Fossil finger key to ancestors’ behaviour

Fossil fingers

Researchers have found that fossil finger bones of early human ancestors suggest that Neanderthals were more promiscuous than human populations today.

Scientists from the School of Archaeology, Classics and Egyptology, in collaboration with the universities of Oxford, Southampton and Calgary, used finger ratios from fossilised skeletal remains of early apes and extinct hominins, as indicators of the levels of exposure species had to prenatal androgens – a group of hormones that is important in the development of masculine characteristics such as aggression and promiscuity.

It is thought androgens, such as testosterone, affect the finger length during development in the womb and high levels of the hormones increase the length of the fourth finger in comparison to the second finger, resulting in a low index to ring finer ratio.

Researchers analysed the fossil finger bone ratios of Neanderthals and early apes, as well as hominins, Ardipithecus ramidus and Australopithecus afarensis, to further understanding of their social behaviour and found that the fossil finger ratios of Neanderthals and early members of the uman species, were lower than most living humans, which suggests that they had been exposed to high levels of prenatal androgens.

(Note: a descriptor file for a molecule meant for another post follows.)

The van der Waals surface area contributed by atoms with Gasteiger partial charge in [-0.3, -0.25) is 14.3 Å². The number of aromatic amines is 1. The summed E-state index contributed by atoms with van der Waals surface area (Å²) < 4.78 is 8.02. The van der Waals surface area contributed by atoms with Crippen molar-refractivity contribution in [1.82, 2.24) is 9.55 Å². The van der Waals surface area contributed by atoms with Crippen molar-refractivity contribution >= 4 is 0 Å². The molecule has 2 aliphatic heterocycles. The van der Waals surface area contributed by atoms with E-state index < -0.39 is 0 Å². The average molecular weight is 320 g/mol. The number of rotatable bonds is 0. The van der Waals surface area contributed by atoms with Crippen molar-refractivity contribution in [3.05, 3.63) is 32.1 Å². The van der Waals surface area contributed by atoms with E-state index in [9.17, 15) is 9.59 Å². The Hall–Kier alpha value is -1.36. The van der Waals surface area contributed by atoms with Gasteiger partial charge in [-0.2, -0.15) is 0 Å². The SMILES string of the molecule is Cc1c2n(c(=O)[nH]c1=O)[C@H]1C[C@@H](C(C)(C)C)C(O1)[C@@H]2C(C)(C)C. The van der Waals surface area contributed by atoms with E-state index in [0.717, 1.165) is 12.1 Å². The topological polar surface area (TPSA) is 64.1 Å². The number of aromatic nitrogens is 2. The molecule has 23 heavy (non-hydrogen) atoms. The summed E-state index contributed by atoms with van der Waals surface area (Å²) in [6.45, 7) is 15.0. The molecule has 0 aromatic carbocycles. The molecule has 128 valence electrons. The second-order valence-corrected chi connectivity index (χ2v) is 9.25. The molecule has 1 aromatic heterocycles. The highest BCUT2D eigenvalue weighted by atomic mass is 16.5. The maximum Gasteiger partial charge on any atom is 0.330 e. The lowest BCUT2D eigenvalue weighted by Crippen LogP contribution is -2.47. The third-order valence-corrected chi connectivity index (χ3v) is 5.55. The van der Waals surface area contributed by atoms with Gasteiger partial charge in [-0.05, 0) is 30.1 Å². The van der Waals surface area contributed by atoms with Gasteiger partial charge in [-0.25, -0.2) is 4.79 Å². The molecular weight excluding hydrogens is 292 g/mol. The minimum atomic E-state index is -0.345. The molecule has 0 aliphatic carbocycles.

This indicates that early humans were likely to be more competitive and promiscuous than people today. The results also suggest that early hominin, Australopithecus – dating from approximately three to four million years ago – was likely to be monogamous, whereas the earlier Ardipithecus appears to have been highly promiscuous and more similar to living great apes. 

Emma Nelson, from the School of Archaeology, Classics and Egyptology, said:  “It is believed that prenatal androgens affect the genes responsible for the development of fingers, toes and the reproductive system.  We have recently shown that promiscuous primate species have low index to ring finger ratios, while monogamous species have high ratios.  We used this information to estimate the social behaviour of extinct apes and hominins.  Although the fossil record is limited for this period, and more fossils are needed to confirm our findings, this method could prove to be an exciting new way of understanding how our social behaviour has evolved.”

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